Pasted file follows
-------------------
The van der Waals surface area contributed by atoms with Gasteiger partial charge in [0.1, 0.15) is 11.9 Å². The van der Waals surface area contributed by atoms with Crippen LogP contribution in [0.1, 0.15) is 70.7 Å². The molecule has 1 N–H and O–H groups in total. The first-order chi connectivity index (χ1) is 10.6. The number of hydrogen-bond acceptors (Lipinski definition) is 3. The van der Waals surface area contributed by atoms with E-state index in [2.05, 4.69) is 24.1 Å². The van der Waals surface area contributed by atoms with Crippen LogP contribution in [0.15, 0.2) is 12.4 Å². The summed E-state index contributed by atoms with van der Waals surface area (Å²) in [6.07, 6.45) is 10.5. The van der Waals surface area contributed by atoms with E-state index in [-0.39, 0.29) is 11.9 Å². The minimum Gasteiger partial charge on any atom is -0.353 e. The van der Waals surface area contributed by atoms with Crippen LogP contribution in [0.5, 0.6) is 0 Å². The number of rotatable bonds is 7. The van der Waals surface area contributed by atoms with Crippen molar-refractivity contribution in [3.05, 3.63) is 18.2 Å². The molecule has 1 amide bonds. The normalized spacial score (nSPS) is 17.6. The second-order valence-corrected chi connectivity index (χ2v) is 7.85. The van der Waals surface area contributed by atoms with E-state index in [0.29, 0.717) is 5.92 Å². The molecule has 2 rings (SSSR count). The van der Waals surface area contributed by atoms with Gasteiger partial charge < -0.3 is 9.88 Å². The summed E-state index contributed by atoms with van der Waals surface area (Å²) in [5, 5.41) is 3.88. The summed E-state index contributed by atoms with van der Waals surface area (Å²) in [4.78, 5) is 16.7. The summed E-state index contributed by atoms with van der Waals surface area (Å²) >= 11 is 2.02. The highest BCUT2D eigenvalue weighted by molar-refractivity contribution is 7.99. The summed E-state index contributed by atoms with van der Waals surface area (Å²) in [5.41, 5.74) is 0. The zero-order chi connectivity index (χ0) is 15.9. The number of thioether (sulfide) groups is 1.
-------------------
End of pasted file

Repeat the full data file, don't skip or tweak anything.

The van der Waals surface area contributed by atoms with Gasteiger partial charge in [0.1, 0.15) is 11.9 Å². The van der Waals surface area contributed by atoms with Crippen LogP contribution in [0.1, 0.15) is 70.7 Å². The molecule has 1 N–H and O–H groups in total. The first-order chi connectivity index (χ1) is 10.6. The number of hydrogen-bond acceptors (Lipinski definition) is 3. The van der Waals surface area contributed by atoms with E-state index in [2.05, 4.69) is 24.1 Å². The van der Waals surface area contributed by atoms with Crippen LogP contribution in [0.15, 0.2) is 12.4 Å². The summed E-state index contributed by atoms with van der Waals surface area (Å²) in [6.07, 6.45) is 10.5. The van der Waals surface area contributed by atoms with E-state index in [-0.39, 0.29) is 11.9 Å². The minimum Gasteiger partial charge on any atom is -0.353 e. The van der Waals surface area contributed by atoms with Crippen LogP contribution in [0.5, 0.6) is 0 Å². The number of rotatable bonds is 7. The van der Waals surface area contributed by atoms with Crippen molar-refractivity contribution in [3.05, 3.63) is 18.2 Å². The molecule has 1 amide bonds. The normalized spacial score (nSPS) is 17.6. The second-order valence-corrected chi connectivity index (χ2v) is 7.85. The van der Waals surface area contributed by atoms with E-state index in [0.29, 0.717) is 5.92 Å². The molecule has 2 rings (SSSR count). The van der Waals surface area contributed by atoms with Gasteiger partial charge < -0.3 is 9.88 Å². The summed E-state index contributed by atoms with van der Waals surface area (Å²) in [5, 5.41) is 3.88. The summed E-state index contributed by atoms with van der Waals surface area (Å²) in [4.78, 5) is 16.7. The summed E-state index contributed by atoms with van der Waals surface area (Å²) >= 11 is 2.02. The highest BCUT2D eigenvalue weighted by molar-refractivity contribution is 7.99. The summed E-state index contributed by atoms with van der Waals surface area (Å²) in [5.41, 5.74) is 0. The zero-order chi connectivity index (χ0) is 15.9. The number of thioether (sulfide) groups is 1.